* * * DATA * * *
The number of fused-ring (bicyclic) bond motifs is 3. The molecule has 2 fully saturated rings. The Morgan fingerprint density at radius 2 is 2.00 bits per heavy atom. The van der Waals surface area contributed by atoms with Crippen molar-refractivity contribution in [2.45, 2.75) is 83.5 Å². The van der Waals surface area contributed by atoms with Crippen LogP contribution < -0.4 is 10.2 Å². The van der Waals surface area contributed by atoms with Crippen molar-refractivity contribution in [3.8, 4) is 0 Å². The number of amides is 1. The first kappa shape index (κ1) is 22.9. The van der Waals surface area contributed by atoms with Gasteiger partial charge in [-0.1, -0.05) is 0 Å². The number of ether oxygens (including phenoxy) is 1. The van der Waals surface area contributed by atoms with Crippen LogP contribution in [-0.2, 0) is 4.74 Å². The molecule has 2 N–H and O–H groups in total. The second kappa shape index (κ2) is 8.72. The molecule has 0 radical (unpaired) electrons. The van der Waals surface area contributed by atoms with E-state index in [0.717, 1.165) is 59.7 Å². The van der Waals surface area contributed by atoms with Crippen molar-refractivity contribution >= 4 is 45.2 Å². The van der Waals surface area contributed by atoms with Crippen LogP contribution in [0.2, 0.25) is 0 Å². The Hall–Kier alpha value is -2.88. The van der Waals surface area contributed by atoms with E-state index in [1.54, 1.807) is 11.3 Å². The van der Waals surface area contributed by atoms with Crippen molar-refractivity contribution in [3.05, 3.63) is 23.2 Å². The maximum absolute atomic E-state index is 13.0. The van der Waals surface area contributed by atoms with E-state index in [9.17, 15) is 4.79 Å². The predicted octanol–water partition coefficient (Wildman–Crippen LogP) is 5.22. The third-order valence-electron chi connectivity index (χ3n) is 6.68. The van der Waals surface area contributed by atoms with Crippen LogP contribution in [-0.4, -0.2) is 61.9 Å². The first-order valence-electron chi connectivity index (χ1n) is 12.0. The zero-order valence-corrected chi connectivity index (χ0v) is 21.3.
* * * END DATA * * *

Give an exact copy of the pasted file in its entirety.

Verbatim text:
The number of fused-ring (bicyclic) bond motifs is 3. The molecule has 2 fully saturated rings. The Morgan fingerprint density at radius 2 is 2.00 bits per heavy atom. The van der Waals surface area contributed by atoms with Crippen molar-refractivity contribution in [2.45, 2.75) is 83.5 Å². The van der Waals surface area contributed by atoms with Crippen LogP contribution < -0.4 is 10.2 Å². The van der Waals surface area contributed by atoms with Crippen molar-refractivity contribution in [3.8, 4) is 0 Å². The number of amides is 1. The first kappa shape index (κ1) is 22.9. The van der Waals surface area contributed by atoms with Gasteiger partial charge in [-0.1, -0.05) is 0 Å². The number of ether oxygens (including phenoxy) is 1. The van der Waals surface area contributed by atoms with Crippen LogP contribution in [-0.2, 0) is 4.74 Å². The molecule has 2 N–H and O–H groups in total. The second kappa shape index (κ2) is 8.72. The molecule has 0 radical (unpaired) electrons. The van der Waals surface area contributed by atoms with E-state index in [0.717, 1.165) is 59.7 Å². The van der Waals surface area contributed by atoms with Crippen molar-refractivity contribution >= 4 is 45.2 Å². The van der Waals surface area contributed by atoms with Crippen LogP contribution in [0.2, 0.25) is 0 Å². The Hall–Kier alpha value is -2.88. The van der Waals surface area contributed by atoms with E-state index in [1.54, 1.807) is 11.3 Å². The van der Waals surface area contributed by atoms with Crippen molar-refractivity contribution in [3.05, 3.63) is 23.2 Å². The maximum absolute atomic E-state index is 13.0. The van der Waals surface area contributed by atoms with E-state index in [9.17, 15) is 4.79 Å². The predicted octanol–water partition coefficient (Wildman–Crippen LogP) is 5.22. The third-order valence-electron chi connectivity index (χ3n) is 6.68. The van der Waals surface area contributed by atoms with Crippen LogP contribution in [-0.4, -0.2) is 61.9 Å². The first-order valence-electron chi connectivity index (χ1n) is 12.0. The zero-order valence-corrected chi connectivity index (χ0v) is 21.3.